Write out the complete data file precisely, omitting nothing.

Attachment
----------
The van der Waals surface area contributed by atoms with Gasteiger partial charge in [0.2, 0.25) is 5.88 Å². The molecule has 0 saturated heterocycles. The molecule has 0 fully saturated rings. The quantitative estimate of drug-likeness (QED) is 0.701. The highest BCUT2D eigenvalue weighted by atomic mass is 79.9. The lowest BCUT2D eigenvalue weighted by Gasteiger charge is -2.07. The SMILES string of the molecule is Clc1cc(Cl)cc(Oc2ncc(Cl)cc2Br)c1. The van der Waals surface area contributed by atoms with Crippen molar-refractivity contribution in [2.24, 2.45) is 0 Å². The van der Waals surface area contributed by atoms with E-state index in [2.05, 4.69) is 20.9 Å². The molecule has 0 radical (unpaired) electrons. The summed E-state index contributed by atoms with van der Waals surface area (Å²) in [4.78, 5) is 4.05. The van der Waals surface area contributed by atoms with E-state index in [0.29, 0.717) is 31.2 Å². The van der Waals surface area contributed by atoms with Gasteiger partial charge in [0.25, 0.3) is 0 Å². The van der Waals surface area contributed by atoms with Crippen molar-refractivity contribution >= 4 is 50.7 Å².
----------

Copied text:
The van der Waals surface area contributed by atoms with Gasteiger partial charge in [0.2, 0.25) is 5.88 Å². The molecule has 0 saturated heterocycles. The molecule has 0 fully saturated rings. The quantitative estimate of drug-likeness (QED) is 0.701. The highest BCUT2D eigenvalue weighted by atomic mass is 79.9. The lowest BCUT2D eigenvalue weighted by Gasteiger charge is -2.07. The SMILES string of the molecule is Clc1cc(Cl)cc(Oc2ncc(Cl)cc2Br)c1. The van der Waals surface area contributed by atoms with Crippen molar-refractivity contribution in [2.24, 2.45) is 0 Å². The van der Waals surface area contributed by atoms with E-state index in [2.05, 4.69) is 20.9 Å². The molecule has 0 radical (unpaired) electrons. The summed E-state index contributed by atoms with van der Waals surface area (Å²) in [4.78, 5) is 4.05. The van der Waals surface area contributed by atoms with E-state index in [0.29, 0.717) is 31.2 Å². The van der Waals surface area contributed by atoms with Gasteiger partial charge in [0.25, 0.3) is 0 Å². The van der Waals surface area contributed by atoms with Crippen molar-refractivity contribution >= 4 is 50.7 Å².